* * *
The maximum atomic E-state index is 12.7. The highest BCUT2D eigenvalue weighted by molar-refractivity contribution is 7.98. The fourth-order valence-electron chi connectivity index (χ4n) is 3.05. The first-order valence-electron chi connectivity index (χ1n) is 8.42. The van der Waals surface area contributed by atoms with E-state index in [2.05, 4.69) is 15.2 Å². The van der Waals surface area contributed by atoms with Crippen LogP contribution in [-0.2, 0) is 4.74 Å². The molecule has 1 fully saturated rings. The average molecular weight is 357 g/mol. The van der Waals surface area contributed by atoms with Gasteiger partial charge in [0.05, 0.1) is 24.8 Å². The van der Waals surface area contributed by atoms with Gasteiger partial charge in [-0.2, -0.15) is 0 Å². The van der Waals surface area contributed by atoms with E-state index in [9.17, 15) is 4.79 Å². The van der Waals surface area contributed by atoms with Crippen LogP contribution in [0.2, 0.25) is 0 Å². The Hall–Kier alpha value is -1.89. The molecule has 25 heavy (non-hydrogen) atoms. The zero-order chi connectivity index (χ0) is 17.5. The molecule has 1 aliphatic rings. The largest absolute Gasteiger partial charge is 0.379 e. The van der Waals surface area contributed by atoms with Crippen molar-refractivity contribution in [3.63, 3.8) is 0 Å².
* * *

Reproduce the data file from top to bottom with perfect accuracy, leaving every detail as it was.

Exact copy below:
The maximum atomic E-state index is 12.7. The highest BCUT2D eigenvalue weighted by molar-refractivity contribution is 7.98. The fourth-order valence-electron chi connectivity index (χ4n) is 3.05. The first-order valence-electron chi connectivity index (χ1n) is 8.42. The van der Waals surface area contributed by atoms with E-state index in [2.05, 4.69) is 15.2 Å². The van der Waals surface area contributed by atoms with Crippen LogP contribution in [-0.2, 0) is 4.74 Å². The molecule has 1 fully saturated rings. The average molecular weight is 357 g/mol. The van der Waals surface area contributed by atoms with Gasteiger partial charge in [0.05, 0.1) is 24.8 Å². The van der Waals surface area contributed by atoms with Gasteiger partial charge in [-0.2, -0.15) is 0 Å². The van der Waals surface area contributed by atoms with E-state index in [9.17, 15) is 4.79 Å². The van der Waals surface area contributed by atoms with Crippen LogP contribution in [0.2, 0.25) is 0 Å². The Hall–Kier alpha value is -1.89. The molecule has 25 heavy (non-hydrogen) atoms. The zero-order chi connectivity index (χ0) is 17.5. The molecule has 1 aliphatic rings. The largest absolute Gasteiger partial charge is 0.379 e. The van der Waals surface area contributed by atoms with Crippen molar-refractivity contribution in [3.63, 3.8) is 0 Å².